Christian Democrats elect new leadership
The Christian Democratic Party, the fourth biggest party in the lower house, elected a new leadership at its party conference in Brno on Saturday. The party's new chairman is senator Jiri Cunek, a politician whose name made headlines nationwide when as mayor of Vsetin he evicted several hundred Romany rent defaulters from the town centre in mid-October. A Roma organization is pressing charges of racism against him and some two dozen Romanies turned up to protest against his election outside the Brno conference hall. On the other hand there are many who praise senator Cunek for the decisive manner in which he dealt with rent-defaulters and observers say this may have helped him win a seat in the senate. Senator Cunek has called for party reform and his election to the post of chairman is expected to give the party a new direction.
Talks of forming a new government continue
Talks on forming a new coalition government continue without the Green Party which announced its decision to withdraw from the talks on Friday because their programme priorities were allegedly not being taken into account. According to a press report released by the Social Democrats the three remaining parties - the Civic Democrats, Social Democrats and the Greens - are now discussing reforms in the areas of health care and security.
Speculation regarding Social Democrat leader's position
There has been speculation as to the position of Jiri Paroubek, leader of the Social Democrats, following Thursday's announcement that another party deputy wanted to leave the deputies group in parliament. This would undermine the party's position in government talks. In recent weeks there have been signals that the party is divided over whether it should go into the opposition of fight for a place in government. There has even been speculation that the former party boss Milos Zeman, who is no longer active in politics, has been trying to organize a putsch against the current Social Democrat leader. Mr. Zeman has rejected the idea as nonsensical.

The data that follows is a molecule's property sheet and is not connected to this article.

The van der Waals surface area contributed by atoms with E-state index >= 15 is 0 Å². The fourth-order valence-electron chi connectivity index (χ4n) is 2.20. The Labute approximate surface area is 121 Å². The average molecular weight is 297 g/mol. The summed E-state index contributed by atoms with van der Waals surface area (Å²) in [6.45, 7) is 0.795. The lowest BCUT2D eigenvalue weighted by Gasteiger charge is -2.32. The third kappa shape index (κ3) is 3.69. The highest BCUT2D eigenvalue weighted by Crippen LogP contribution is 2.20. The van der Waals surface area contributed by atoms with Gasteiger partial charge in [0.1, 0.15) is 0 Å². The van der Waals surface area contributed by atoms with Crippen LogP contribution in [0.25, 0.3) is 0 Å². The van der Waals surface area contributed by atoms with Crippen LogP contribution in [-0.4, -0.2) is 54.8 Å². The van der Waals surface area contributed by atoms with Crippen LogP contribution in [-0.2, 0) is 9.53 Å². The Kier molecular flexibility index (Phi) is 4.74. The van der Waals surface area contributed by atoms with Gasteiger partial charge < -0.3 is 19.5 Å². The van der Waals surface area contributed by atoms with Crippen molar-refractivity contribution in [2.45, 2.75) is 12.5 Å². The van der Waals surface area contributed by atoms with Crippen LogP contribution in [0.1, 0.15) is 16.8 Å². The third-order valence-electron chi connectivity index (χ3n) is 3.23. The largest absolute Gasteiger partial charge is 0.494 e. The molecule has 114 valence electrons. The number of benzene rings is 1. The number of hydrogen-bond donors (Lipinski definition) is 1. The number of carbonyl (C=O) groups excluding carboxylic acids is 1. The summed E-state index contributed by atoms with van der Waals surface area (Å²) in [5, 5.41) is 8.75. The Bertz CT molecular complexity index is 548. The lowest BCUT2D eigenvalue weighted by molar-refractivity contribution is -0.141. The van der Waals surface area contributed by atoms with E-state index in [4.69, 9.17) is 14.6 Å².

Eighteen percent of Czechs say women don't need higher education
A fifth of Czechs believe that only men should have the privilege of higher education. A poll conducted by the CVVM agency indicates that 18 percent of Czechs, mainly older people, still believe in the male-female division of labour according to which the man is the breadwinner and the woman's place is in the home. Despite this surprising outcome, the number of women graduating from Czech universities is on par with that of male graduates and the vast majority of Czech women work.
Mother of three year old boy gets one year suspended sentence for negligence
The mother of a three year old boy who was killed when he fell out of a moving train earlier this year was found guilty of negligence. She received a one year suspended sentence in view of the fact that she is bringing up another underage child. The woman sent the little boy to the toilet unattended while she was tending to her daughter.
The next few days are expected to be overcast with scattered showers and day temperatures of around 6 degrees Celsius.